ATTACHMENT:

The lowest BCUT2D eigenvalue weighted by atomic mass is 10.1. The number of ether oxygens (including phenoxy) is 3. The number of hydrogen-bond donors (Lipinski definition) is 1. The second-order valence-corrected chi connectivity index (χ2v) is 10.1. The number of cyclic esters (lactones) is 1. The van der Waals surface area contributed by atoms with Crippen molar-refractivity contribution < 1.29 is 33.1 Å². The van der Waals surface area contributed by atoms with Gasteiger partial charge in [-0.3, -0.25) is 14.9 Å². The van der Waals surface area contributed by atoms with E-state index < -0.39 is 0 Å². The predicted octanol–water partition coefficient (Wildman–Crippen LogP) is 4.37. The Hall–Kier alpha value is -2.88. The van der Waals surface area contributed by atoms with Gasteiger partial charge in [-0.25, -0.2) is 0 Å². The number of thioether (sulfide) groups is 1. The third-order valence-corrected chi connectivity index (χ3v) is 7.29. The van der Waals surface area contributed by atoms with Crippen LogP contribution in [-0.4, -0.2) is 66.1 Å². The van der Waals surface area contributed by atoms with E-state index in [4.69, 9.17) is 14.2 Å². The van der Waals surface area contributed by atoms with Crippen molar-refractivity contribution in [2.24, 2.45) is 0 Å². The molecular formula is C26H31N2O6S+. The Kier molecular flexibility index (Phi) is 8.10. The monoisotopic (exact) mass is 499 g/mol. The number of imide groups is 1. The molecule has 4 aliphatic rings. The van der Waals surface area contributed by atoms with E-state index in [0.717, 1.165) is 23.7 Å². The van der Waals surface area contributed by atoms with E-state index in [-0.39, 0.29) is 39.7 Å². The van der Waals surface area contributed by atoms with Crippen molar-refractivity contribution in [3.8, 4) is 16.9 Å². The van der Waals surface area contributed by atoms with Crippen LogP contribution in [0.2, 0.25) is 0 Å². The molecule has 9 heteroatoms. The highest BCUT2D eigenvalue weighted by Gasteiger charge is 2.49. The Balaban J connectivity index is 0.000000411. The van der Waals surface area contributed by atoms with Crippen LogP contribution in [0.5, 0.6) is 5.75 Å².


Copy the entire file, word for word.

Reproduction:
The lowest BCUT2D eigenvalue weighted by atomic mass is 10.1. The number of ether oxygens (including phenoxy) is 3. The number of hydrogen-bond donors (Lipinski definition) is 1. The second-order valence-corrected chi connectivity index (χ2v) is 10.1. The number of cyclic esters (lactones) is 1. The van der Waals surface area contributed by atoms with Crippen molar-refractivity contribution < 1.29 is 33.1 Å². The van der Waals surface area contributed by atoms with Gasteiger partial charge in [-0.3, -0.25) is 14.9 Å². The van der Waals surface area contributed by atoms with E-state index < -0.39 is 0 Å². The predicted octanol–water partition coefficient (Wildman–Crippen LogP) is 4.37. The Hall–Kier alpha value is -2.88. The van der Waals surface area contributed by atoms with Gasteiger partial charge in [-0.25, -0.2) is 0 Å². The number of thioether (sulfide) groups is 1. The third-order valence-corrected chi connectivity index (χ3v) is 7.29. The van der Waals surface area contributed by atoms with Crippen LogP contribution in [-0.4, -0.2) is 66.1 Å². The van der Waals surface area contributed by atoms with E-state index in [4.69, 9.17) is 14.2 Å². The van der Waals surface area contributed by atoms with Crippen molar-refractivity contribution in [2.24, 2.45) is 0 Å². The molecular formula is C26H31N2O6S+. The Kier molecular flexibility index (Phi) is 8.10. The monoisotopic (exact) mass is 499 g/mol. The number of imide groups is 1. The molecule has 4 aliphatic rings. The van der Waals surface area contributed by atoms with E-state index in [0.717, 1.165) is 23.7 Å². The van der Waals surface area contributed by atoms with E-state index in [-0.39, 0.29) is 39.7 Å². The van der Waals surface area contributed by atoms with Crippen molar-refractivity contribution in [3.8, 4) is 16.9 Å². The van der Waals surface area contributed by atoms with Crippen LogP contribution in [0.2, 0.25) is 0 Å². The molecule has 9 heteroatoms. The highest BCUT2D eigenvalue weighted by Gasteiger charge is 2.49. The Balaban J connectivity index is 0.000000411. The van der Waals surface area contributed by atoms with Crippen LogP contribution in [0.5, 0.6) is 5.75 Å².